API examples

Shogun comes with automatically generated API examples in all interface languages, see our website. This readme describes their mechanics and how they are used for documentation. See also DEVELOPING.md for their role in testing.


Automatically generated examples

In Shogun, writing a single example files covers all interface languages at once, a subset can be seen on our website.

The listings that can be found in examples/meta/src/*/*.sg contain example code in a meta-language that is specific to Shogun. During the build, these are parsed and then translated with the (Python) machinery in examples/meta/generator/*.py. The output is a code listing for each target language defined in examples/meta/src/generator/targets/*.json. The process can be invoked with

make meta_examples

This is only available when the cmake option BUILD_META_EXAMPLES=ON is set, and the Python requirements in examples/meta/requirements.txt are met.

The C++ examples are always available, you can compile them using make or more specifically

make build_cpp_meta_examples

and run them as from their folder straight-away (you might have to set environmental variables, see INTERFACES.md)

cd examples/meta/cpp/multiclass_classifier

As the examples are part of the tests, you can easily run them as described in DEVELOPING.md. Alternatively, you see INTERFACES.md on how to run them manually.

For details, see CMakeLists.txt in examples/meta/ for details, generate.py and translate.py in examples/meta/generator/.

Adding new examples

It is extremely simple to add a new example: simple create another *.sg file. We are currently porting all existing Python examples in the deprecated folder examples/undocumented/python_modular to the new system -- a copy paste entrance task.

If you porting an example is great, even better is when it comes with integration testing data of the numerical output, as described in DEVELOPING.md.

Please take inspiration from the existing examples, especially those that were written as part of the Google Summer of Code 2016.

Please don't break the build. Always compile and run at least the C++ version of the example. Check potential requirements of C++ guards that can make a class used in the example unavailable (HAVE_LAPACK, HAVE_NLOPT, USE_GPL_SHOGUN, etc); potentially add them here.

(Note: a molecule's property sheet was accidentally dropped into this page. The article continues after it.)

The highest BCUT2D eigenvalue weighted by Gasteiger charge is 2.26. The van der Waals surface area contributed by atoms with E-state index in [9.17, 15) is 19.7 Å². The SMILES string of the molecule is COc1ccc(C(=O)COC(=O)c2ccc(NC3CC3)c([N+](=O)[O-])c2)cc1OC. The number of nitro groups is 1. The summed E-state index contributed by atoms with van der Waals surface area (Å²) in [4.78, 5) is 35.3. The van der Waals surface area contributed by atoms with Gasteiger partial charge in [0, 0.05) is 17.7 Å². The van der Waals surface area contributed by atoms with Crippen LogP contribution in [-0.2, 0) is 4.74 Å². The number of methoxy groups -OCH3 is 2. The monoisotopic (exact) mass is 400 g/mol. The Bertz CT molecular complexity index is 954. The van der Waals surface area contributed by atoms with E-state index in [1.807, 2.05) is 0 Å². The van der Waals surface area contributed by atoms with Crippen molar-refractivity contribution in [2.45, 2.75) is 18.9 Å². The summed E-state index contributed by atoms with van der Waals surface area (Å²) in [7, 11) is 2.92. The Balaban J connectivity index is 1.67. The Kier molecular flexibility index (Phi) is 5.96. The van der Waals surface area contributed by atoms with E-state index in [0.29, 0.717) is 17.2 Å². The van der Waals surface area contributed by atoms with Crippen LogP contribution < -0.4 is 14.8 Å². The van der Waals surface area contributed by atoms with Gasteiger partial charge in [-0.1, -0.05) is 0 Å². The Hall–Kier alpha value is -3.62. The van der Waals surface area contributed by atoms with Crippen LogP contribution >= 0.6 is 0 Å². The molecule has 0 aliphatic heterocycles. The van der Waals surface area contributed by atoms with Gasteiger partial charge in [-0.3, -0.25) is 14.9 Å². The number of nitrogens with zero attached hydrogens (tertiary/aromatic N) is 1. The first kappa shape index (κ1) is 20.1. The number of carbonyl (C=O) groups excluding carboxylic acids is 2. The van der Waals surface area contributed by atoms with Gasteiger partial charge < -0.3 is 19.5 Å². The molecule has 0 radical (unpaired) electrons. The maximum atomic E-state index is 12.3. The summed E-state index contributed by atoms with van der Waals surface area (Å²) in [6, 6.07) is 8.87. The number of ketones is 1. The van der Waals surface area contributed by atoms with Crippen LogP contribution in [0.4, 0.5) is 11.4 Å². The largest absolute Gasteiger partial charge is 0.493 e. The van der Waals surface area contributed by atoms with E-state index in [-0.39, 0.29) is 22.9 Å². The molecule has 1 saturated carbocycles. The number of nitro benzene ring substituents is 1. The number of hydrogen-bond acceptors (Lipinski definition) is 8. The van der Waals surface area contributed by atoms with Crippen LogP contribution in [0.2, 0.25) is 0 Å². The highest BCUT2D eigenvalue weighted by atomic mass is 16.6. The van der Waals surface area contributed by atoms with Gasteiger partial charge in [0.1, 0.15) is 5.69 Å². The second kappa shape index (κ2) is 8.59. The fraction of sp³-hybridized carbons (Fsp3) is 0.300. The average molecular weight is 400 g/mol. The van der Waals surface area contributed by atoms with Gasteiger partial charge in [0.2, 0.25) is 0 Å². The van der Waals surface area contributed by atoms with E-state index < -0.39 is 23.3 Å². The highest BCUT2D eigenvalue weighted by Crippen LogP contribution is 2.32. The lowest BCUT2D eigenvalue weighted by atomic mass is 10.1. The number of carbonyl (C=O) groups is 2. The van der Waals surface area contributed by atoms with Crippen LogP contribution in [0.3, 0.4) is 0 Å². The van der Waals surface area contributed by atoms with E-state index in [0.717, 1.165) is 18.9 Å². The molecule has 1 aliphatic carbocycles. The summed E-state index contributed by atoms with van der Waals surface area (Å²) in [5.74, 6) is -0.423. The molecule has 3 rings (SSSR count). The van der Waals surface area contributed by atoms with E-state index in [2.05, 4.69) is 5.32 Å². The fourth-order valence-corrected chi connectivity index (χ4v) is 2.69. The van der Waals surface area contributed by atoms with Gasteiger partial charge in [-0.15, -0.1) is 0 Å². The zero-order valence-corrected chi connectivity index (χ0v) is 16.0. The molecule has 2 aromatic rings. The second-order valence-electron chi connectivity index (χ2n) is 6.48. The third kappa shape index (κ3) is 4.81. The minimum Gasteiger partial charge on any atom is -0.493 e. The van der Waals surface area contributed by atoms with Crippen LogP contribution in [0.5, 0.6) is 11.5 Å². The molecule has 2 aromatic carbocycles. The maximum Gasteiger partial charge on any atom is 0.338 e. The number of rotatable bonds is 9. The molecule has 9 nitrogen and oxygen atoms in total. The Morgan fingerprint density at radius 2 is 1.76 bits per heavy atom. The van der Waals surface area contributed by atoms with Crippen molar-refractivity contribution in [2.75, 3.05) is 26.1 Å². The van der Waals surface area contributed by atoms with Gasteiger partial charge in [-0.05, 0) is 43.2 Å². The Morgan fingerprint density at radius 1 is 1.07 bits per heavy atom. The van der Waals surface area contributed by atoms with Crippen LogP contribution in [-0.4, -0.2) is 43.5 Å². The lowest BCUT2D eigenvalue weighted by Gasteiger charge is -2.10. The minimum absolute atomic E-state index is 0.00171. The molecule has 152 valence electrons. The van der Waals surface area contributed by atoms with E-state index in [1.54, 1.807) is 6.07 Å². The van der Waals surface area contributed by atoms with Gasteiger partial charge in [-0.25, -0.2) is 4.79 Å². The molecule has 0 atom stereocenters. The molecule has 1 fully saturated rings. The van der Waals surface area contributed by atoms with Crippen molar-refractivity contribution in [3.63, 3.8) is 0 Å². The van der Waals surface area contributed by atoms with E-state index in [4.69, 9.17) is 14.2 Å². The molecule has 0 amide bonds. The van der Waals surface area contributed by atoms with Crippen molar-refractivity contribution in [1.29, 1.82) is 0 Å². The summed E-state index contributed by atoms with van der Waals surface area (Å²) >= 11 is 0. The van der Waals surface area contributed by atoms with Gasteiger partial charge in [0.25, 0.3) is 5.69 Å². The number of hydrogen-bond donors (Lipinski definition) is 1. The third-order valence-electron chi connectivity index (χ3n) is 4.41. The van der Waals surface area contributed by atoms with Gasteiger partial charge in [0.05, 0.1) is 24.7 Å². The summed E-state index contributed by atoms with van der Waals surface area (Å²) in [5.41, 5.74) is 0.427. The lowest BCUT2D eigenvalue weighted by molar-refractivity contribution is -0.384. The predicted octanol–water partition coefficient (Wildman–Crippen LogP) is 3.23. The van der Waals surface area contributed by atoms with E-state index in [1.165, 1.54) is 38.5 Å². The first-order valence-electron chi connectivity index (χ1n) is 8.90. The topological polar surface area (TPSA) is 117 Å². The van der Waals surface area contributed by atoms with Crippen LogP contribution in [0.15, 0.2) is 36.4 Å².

Website rendering of examples: the API cookbook

The The Shogun API cookbook is a web-based version that adds additional documentation to an existing example. The idea is that code snippets (rather than the full listing) from the automatically generated listings can be embedded in a markdown page that describes details, math, and references for the example. The pages are rendered with our own plugin for Sphinx.

Adding a page

To add an entry for an existing example, create a markdown *.rst file with matching filename and directory. E.g. for the example examples/meta/src/multiclass_classifier/knn.sg, this would be

touch doc/cookbook/source/examples/multiclass_classifier/knn.rst

Edit the file so that it contains details on API example and references to code snippets. The point is to not show the full file listing but only snippets. The file should furthermore contain basic math in the form of LaTeX, important references (wikipedia, scientific paper references using BibTeX, other pages, etc). Take inspiration from existing pages.

If you are adding a new topic (like "kernels" or "regression") you will also need to update the index.rst file in doc/cookbook/source/. Follow the template of the existing cookbooks.

Tips for cookbook pages

  • Orient yourself closely to reference examples, especially those written during the Google Summer of Code 2016.
  • Write proper English. Pay attention to grammar, spelling, and punctuation.
  • Keep the example specific. Only talk about the particular algorithm and its interface, avoid general concepts (such as 'supervised learning').
  • Keep the example local. Only show code snippets that illustrate API usage, avoid showing the full listing.
  • Let the code speak for itself. Avoid useless statements that are clear from the code. Avoid statements like "we call the train method", but rather "we train the model via". This way the .rst file is also invariant to API changes.
  • Style: Please put every sentence in a line. This makes the diff easier to read in later changes.
  • All external weblinks are automatically checked and warnings are given if corrupt, but please ensure you do not put in dead links.
  • If you want to add a BibTeX reference, add it to references.bib. Please do only use properly formated entries, follow the existing formatting.
  • If you need a custom LaTeX operator, simply add it to mathconf.js

Rendering locally

In addition to the latest release here, we automatically upload the development version of the cookbook, see here.

Furthermore, if you send a PR, our buildbot will automatically upload a preview of the cookbooks to a temporary location. This is to make our life easier when reviewing the PR.

To make our life even more easy, you should look at the cookbook before sending a PR. You can render it with

make cookbook

which is also part of make doc. The target might not be available if the requirements in doc/cookbook/requirements.txt are not satisfied (in particular Sphinx), or if the meta examples are disabled.

After the cookbook has been rendered, you can view it for example running

python -m SimpleHTTPServer

in the build/doc/cookbook/html directory, and then open your browser at localhost:8000.